At the beginning of each year on The Meeting House program on Faith Radio, I trace some of the top stories impacting the Christian community during the previous year, integrating comments from a variety of guests on the program. As I presented the previous year’s topics, I noticed that there were some common threads among the topic areas.
One of those had to do with what has come to be known as “cancel culture.” Specifically applied to Christians, there were instances in which people who acted or spoke according to their deeply held convictions, consistent with Scripture, found themselves ostracized and perhaps facing disciplinary action.
Take, for instance, the case of The Daily Citizen, a news-oriented website of Focus on the Family. A tweet published on Twitter resulted in its feed being suspended for pointing out that a biological male who identifies as female was being considered for a particular high-level position.
In other news related to this topic: An Ohio university professor who had been suspended for declining to call a biological male student by his preferred, gender-identity-based, pronoun, received a positive court ruling. There was also the instance of a Virginia high school teacher who was suspended, then reinstated, for speaking out at a school board meeting about a proposed policy to force teachers to call students by their “gender identity” pronouns.
During 2021, school board meetings became events in which parents, whose children had been learning at home during the pandemic, had discovered they were not in agreement with what was being taught and began to speak out. This involved instances where ideas inconsistent with Scripture were part of school curricula.
Parents spoke out about inappropriate, even pornographic, material being covered. And, they objected about “critical race theory,” which has been characterized as an unbiblical attempt to address racial issues, which has resulted in dividing people based on racial generalizations.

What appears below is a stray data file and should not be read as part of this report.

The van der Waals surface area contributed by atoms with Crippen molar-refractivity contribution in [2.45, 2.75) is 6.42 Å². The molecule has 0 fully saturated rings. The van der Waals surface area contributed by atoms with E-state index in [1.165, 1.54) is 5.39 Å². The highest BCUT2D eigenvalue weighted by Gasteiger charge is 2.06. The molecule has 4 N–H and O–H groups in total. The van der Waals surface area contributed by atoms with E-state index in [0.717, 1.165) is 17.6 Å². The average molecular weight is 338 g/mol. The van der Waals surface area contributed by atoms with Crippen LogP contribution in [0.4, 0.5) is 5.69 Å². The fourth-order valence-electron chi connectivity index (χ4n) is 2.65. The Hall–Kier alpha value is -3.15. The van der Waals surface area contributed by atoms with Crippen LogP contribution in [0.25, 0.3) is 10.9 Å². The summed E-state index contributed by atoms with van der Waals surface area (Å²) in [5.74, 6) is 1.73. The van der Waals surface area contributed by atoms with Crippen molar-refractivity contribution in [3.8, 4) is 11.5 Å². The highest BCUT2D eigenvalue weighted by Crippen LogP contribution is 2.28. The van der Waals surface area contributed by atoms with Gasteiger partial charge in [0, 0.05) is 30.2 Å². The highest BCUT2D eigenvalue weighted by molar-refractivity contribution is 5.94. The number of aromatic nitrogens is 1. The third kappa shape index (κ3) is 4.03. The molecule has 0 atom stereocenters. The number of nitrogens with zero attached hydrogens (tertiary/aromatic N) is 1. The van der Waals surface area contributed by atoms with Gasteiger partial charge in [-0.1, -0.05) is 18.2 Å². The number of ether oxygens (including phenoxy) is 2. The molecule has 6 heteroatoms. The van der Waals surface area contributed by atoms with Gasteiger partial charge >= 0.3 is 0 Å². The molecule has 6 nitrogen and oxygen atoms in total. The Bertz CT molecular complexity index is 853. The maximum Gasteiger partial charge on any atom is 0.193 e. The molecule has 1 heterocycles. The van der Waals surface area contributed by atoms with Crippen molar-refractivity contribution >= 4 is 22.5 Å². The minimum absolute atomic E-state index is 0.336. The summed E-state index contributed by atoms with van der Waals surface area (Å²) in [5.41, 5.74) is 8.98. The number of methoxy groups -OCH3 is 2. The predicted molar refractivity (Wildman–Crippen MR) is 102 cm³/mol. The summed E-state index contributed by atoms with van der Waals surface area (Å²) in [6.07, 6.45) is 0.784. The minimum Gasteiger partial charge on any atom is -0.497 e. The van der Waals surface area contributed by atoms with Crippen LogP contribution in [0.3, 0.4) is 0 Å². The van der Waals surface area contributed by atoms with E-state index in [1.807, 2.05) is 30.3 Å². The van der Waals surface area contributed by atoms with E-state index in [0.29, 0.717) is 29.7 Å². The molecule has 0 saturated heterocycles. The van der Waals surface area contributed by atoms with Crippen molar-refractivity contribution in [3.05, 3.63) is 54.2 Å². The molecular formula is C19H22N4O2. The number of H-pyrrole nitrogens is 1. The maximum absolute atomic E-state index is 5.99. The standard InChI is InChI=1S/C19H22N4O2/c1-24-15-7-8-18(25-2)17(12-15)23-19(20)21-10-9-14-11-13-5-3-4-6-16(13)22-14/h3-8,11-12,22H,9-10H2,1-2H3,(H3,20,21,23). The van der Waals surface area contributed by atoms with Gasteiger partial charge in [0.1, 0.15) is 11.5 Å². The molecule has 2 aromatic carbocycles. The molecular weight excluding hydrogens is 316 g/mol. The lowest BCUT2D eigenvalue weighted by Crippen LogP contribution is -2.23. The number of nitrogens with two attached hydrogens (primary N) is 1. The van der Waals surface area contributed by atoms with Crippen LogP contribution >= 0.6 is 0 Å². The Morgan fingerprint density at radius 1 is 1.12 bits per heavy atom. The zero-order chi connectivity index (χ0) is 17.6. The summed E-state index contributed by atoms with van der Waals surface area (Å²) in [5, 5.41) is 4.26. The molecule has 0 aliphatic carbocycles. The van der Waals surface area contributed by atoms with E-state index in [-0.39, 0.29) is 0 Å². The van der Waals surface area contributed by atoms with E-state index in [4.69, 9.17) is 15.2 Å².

Parents are given the responsibility in the Scriptures for their children’s education and Christian parents certainly have the right to be involved in challenging what their children are being taught in school.
Cultural Marxism, which takes different forms, is a worldview perspective that divides people along the lines of components such as race, sexual orientation, class, and economics. We cannot be a unified country (or Church) as long as these types of divisions are present.
Religious freedom continues to be an area in which there is tension.
Summit.org released a survey that found “73 percent of American voters who have an opinion about the issue say that they agree with America’s founders that our rights are given to us by our Creator and not by the government.” Also, “75 percent of American voters say the government does not have the right to force people to participate in practices that violate their religious beliefs.”
Colorado cake baker Jack Phillips continues to have his religious freedom rights violated – even after winning a U.S. Supreme Court victory in a case involving his declining to provide a cake for a same-sex wedding ceremony. Around the time that ruling was announced, he was challenged again, and, at the end of the year, he was still seeking justice in the courts.
Fortunately, there was another victory at the high court, when a Philadelphia adoption and foster care agency, which had been banned from operating in the city because it would not place children in foster homes headed by same-sex couples, received a favorable ruling.
The area of religious freedom also became relevant in the area of COVID. Some churches who had ceased to meet at the beginning of the pandemic had been opening back up again throughout 2020, and the year 2021 marked a turning point. Some churches had endured a number of restrictions that had been placed upon them by health officials in states and localities. The U.S. Supreme Court became involved in this area, as well, allowing churches to meet indoors (with limited capacity).
There is also another issue in which Christians have become involved, and that is the attempt by authorities to force people to receive the COVID-19 vaccination. Many regard that choice as a decision based on personal conscience, and that a government does not have the constitutional right to override that decision. People who have applied for and denied religious exemptions from having to forcibly take the shot have found themselves in a position of possibly losing their jobs for non-compliance.
In addition to the physical health concerns, the mental health ramifications of the COVID pandemic continue to unfold, and it is important that the Church stands ready to minister to those who suffer. We should pray regarding the coronavirus and our response to it, as well as seek the Lord about how we can respond to negative, unbiblical trends that have infected our culture.